New Delhi: The All India Muslim Personal Law Board (AIMPLB) has said it supports the entry of women inside mosques, telling the Supreme Court Wednesday that Islam neither restricts women from entering mosques, nor praying there.
However, it has added that Islam doesn’t require women to pray in Friday congregations, and that the AIMPLB could not enforce any rules on mosques.
The AIMPLB, a non-government organisation working in the realm of Muslims’ legal and constitutional rights, made the contention in reply to a PIL demanding equal access for women in mosques and equal rights to pray, as guaranteed by the Constitution.
The petition has been filed by a Pune-based couple, Yasmeen Zuber Peerzade and her husband Zuber Ahmad Peerzade.
According to the petitioners, some mosques of certain Islamic denominations allow women to enter and pray in separate enclosures. They are, however, barred from entering all mosques of the Sunni sect, they claim.
Sunnis constitute the majority of India’s Muslims.
The plea said there was no gender segregation in Islam and claimed separate enclosures for women in certain mosques were a form of discrimination that violated their fundamental right to dignity.
The top court asked the couple if they had been barred from entering mosques, and their lawyer said they had.
In April 2019, a bench led by Justice S.A. Bobde (now Chief Justice of India) cited the majority verdict in the Sabarimala case — that devotion can’t entail gender bias — and asked the central government, the AIMPLB and the Central Wakf Board to submit their views on the petition.
Also read: SC 9-judge bench on Sabarimala to now hear larger issues of faith vs fundamental rights
‘Can enter mosques for prayers’
In its reply, accessed by ThePrint, the AIMPLB has stated that a woman is completely free to enter a mosque and pray. If there are any fatwas against it, they should be “ignored”, the body has added.
“Considering… religious texts, doctrine and religious belief of the followers of Islam, it is submitted that entry of women in the mosque for offering prayer/namaz, inside the mosque, is permitted,” it has stated. “Thus, a Muslim woman is free to enter masjid for prayers. It is her option to exercise her right to avail such facilities as available for prayers in masjid.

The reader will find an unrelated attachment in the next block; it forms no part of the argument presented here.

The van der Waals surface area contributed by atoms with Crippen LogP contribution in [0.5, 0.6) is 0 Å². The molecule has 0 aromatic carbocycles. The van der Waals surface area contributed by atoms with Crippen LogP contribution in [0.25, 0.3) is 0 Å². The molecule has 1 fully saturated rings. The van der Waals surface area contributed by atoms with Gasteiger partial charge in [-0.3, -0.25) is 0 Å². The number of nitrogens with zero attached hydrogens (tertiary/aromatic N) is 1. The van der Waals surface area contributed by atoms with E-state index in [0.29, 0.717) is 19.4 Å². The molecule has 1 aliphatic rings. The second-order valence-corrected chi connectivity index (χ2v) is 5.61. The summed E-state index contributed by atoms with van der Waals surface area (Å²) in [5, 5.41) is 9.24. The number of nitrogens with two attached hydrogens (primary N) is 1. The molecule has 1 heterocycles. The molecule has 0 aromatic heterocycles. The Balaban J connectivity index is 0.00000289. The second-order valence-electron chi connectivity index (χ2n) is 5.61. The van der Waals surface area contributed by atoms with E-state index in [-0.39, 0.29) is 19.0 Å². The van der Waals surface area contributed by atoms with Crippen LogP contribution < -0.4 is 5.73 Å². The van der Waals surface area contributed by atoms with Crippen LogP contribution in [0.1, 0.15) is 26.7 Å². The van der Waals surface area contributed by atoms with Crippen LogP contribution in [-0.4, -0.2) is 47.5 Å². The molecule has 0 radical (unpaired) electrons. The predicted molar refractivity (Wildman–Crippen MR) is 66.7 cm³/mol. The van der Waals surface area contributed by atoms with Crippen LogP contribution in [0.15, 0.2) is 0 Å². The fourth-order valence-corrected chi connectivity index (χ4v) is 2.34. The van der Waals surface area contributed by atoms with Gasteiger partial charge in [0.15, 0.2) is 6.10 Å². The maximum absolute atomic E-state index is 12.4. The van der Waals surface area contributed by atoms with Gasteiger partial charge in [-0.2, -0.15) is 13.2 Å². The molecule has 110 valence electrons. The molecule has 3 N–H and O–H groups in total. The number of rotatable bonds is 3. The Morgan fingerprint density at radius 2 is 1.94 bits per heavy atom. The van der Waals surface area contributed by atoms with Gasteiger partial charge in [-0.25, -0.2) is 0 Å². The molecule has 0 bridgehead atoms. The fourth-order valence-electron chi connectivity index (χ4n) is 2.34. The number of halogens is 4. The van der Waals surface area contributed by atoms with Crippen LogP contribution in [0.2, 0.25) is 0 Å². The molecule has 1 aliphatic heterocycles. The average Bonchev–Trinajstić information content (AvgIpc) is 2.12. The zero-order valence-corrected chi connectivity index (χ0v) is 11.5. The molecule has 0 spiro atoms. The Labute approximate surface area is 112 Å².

However, the board has also cited religious doctrine or ‘Hadith’ to argue that women are not required to pray in congregation.
‘Can’t impose decisions on mosques’
The stand of the board is reminiscent of the argument it put forth during the Supreme Court case on the constitutional validity of triple talaq or instant divorce, whereby Muslim men were known to divorce their wives by calls and even text.
The board had argued at the time that the practice was a “sin” but urged courts to remain out of it. When the practice was banned by the Supreme Court, the AIMPLB had opposed the order.
In its reply in the instant case, the board has said Friday prayers, which are performed at mosques by men, are not mandatory for women.
“Islam has not made it obligatory on Muslim women to join congregational prayer nor is it obligatory for woman to offer Friday namaz in congregation though it is so on Muslim men,” it has claimed.
“The Muslim woman is differently placed because as per doctrines of Islam she is entitled to the same religious reward (sawab) for praying as per her option either in masjid or at home,” the board added.
The AIMPLB has also said it is only a “body of experts” and cannot impose its decisions on mosques, which it described as a private religious organisation.
“The practices of religion on the places of worship (which in the present matter are masjids) are purely private bodies regulated by muttawalis of the mosques,” the board added.
“We being body of experts, without any state powers, can only issue advisory opinion, based on Islam. Neither we nor the Hon’ble Court for that matter, cannot enter into the arena of detailed arrangements of a religious place, which is a completely privately managed entity for religious practices of believers in particular religion,” says the board.
Also read: How Supreme Court bench on Sabarimala review differs on faith and law